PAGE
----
- Selling Commercial Versions Of Consumer Brands
Best Markets For Consumer Cleaning Products
People, whether in a retail environment or a business setting, are willing to pay a higher price for well-known brands.
Many consumer-brand manufacturers are industry leaders and in some cases global leaders in their markets, says Loughrey. Institutional customers not only recognize these products through the commercial market, but also via the retail/household market.
“That recognition and consumer trust in the brand often gives an edge over the ‘private’ off-brands in the marketplace,” says Loughrey. “One of the reasons these companies are the industry leaders is their commitment to product development and innovation.”
When one of these manufacturers develops a new product, that provides the distributor another chance to contact key decision makers on their sales route.
For example, Loughrey and his team are often given advance notification of product introductions. And in some cases, Dalco is actually consulted during the development process. This information and jump start, he says, also provides an advantage.
Well-known products are suited for virtually all markets including healthcare, property management (office buildings), retail, building service contractors, entertainment venues, hospitality, municipalities, transportation and manufacturing facilities.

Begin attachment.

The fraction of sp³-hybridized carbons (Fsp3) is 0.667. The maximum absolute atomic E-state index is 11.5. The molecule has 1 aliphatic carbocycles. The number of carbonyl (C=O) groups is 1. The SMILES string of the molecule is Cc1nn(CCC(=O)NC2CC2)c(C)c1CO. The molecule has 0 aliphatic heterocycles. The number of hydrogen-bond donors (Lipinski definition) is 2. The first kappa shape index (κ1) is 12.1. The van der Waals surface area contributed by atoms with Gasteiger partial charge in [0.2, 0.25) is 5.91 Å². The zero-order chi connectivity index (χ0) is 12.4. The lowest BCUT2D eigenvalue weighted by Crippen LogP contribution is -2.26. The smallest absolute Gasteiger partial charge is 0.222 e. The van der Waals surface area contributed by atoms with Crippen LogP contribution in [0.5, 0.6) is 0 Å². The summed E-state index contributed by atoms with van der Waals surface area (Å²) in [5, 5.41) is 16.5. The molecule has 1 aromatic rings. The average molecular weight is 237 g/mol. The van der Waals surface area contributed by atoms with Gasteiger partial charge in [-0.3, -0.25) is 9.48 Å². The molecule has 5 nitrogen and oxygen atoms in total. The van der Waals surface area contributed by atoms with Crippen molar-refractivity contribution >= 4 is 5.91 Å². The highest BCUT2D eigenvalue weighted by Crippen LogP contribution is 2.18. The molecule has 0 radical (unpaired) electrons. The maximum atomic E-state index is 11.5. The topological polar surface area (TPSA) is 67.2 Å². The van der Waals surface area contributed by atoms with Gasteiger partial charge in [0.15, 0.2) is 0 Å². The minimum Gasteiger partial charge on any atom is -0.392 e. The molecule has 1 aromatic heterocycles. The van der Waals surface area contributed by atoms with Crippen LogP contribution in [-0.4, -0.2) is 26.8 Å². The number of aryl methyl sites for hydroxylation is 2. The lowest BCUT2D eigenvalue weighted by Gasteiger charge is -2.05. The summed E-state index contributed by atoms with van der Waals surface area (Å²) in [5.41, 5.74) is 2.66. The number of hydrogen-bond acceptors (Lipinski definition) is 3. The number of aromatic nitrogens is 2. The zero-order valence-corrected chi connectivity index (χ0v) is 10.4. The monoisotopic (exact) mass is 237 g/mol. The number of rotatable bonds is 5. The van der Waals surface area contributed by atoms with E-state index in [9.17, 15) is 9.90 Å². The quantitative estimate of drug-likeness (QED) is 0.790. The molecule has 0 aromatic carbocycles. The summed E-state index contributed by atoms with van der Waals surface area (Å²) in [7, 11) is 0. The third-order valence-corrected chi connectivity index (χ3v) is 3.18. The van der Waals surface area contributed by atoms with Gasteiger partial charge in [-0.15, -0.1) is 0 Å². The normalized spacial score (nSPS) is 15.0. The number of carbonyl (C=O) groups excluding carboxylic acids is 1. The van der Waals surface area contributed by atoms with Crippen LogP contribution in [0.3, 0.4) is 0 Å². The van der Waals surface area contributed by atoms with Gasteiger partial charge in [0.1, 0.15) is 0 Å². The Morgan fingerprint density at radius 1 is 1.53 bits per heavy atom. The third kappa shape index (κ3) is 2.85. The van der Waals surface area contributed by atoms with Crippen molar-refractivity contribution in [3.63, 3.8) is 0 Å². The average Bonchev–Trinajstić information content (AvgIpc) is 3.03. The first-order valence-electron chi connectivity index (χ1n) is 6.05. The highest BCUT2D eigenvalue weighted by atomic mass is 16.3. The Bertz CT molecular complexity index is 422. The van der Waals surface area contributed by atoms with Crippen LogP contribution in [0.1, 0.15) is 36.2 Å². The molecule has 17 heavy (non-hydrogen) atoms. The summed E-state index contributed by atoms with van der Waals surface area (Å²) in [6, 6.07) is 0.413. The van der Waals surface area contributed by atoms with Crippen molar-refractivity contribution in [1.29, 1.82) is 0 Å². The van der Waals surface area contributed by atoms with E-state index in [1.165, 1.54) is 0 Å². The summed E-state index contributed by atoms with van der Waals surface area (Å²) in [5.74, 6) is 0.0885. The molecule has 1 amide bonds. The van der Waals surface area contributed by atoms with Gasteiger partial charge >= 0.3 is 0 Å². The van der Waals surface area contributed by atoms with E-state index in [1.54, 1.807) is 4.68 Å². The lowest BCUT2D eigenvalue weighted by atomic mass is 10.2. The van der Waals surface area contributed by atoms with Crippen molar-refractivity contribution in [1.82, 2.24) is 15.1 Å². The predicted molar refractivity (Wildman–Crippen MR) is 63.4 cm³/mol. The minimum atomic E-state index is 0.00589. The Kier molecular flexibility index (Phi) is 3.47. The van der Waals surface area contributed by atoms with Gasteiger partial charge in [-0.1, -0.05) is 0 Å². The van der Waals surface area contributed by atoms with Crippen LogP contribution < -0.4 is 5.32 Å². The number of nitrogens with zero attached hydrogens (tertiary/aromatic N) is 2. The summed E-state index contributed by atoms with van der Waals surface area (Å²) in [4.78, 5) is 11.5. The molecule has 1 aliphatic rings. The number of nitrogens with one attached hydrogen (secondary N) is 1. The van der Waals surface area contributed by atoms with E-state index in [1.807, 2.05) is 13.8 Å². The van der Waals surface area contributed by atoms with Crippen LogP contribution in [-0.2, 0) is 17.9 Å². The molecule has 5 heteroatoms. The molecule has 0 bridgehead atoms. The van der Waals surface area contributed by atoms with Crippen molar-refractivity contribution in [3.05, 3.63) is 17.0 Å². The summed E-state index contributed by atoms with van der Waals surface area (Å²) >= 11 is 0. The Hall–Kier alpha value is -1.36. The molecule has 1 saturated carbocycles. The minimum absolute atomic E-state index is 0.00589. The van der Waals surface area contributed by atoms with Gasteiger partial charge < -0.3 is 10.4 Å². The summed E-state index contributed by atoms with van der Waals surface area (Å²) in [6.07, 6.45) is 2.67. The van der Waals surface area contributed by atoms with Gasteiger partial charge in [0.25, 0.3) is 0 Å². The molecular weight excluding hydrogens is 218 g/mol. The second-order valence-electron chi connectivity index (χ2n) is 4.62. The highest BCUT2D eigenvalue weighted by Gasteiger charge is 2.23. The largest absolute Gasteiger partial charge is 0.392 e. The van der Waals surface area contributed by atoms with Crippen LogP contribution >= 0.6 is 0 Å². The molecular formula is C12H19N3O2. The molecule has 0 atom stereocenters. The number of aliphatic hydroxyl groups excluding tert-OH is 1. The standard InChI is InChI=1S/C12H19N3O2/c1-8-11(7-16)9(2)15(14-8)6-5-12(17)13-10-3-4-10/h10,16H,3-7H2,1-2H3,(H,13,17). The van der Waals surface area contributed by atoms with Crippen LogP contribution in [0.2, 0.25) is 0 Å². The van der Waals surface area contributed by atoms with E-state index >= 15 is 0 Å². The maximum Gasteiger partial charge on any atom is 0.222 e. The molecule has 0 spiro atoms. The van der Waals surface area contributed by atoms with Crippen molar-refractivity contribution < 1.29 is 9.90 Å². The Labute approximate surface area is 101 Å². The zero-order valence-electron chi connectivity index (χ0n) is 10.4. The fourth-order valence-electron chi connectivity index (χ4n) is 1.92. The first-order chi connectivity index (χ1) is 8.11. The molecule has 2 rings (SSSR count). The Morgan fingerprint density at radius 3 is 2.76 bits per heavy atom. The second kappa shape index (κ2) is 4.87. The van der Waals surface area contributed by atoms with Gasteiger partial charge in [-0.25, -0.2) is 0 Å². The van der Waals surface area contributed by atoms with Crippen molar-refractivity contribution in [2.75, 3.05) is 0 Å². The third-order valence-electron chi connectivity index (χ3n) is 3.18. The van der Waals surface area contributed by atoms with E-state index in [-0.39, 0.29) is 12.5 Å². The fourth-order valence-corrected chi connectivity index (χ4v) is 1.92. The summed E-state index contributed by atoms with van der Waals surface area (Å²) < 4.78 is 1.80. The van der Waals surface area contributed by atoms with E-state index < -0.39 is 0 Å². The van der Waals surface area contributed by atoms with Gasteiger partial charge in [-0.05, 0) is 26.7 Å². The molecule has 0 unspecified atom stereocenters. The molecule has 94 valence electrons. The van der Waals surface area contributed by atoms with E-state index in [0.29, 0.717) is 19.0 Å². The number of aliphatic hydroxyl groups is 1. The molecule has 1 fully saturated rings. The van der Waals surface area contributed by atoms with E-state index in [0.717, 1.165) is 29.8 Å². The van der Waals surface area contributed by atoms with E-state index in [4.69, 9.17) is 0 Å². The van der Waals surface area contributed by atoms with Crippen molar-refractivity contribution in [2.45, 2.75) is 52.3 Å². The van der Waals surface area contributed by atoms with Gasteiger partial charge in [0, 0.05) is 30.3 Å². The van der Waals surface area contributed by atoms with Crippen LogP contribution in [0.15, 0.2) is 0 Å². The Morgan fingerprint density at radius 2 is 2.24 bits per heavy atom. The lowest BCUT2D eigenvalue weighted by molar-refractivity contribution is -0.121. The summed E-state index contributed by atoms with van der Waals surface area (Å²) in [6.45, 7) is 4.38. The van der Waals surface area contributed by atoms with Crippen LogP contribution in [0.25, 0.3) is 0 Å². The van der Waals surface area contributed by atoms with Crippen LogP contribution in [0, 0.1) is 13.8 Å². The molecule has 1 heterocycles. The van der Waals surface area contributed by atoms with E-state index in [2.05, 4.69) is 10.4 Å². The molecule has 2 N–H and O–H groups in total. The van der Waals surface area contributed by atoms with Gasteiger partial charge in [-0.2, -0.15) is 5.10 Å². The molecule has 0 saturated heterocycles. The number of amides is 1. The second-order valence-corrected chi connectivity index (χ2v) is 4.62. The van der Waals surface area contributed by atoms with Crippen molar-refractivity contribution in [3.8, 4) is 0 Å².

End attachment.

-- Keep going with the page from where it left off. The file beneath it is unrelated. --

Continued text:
“For bath tissue and toweling, commercial products are designed for the higher volume restrooms that these markets require,” says Rasin. “There are more sheets on a roll of bath tissue and more towels available for hand-drying, so these high-traffic areas are less prone to outages.”
For chemicals, many commercial options have a high concentration, providing a significantly lower cost in use because they can be diluted with water on site, says Rasin.
There may be a couple of markets that might not be right for brand-name cleaning products. Retail brands may not be the best formulated for the special cleaning and disinfecting requirements necessary in hospitals and schools, says Rasin.
After distributors have targeted the best markets for these brands, selling them should be easy. Distributors should let the brands speak for themselves and tap into resources already created by the manufacturers.
“Some of these manufacturers have invested heavily in producing some very polished videos,” says Loughrey. “The message is much more impactful than what I can bring to the presentation alone.”
Loughrey does try to convey to the customer or prospect that consumer brands are leaders for many reasons. They provide innovation, dependability, proven effectiveness, reliability, and they’ve been around for a very long time. They’re not going anywhere.
Heather Larson is a freelance writer from Federal Way, Washington.
Selling Commercial Versions Of Consumer Brands
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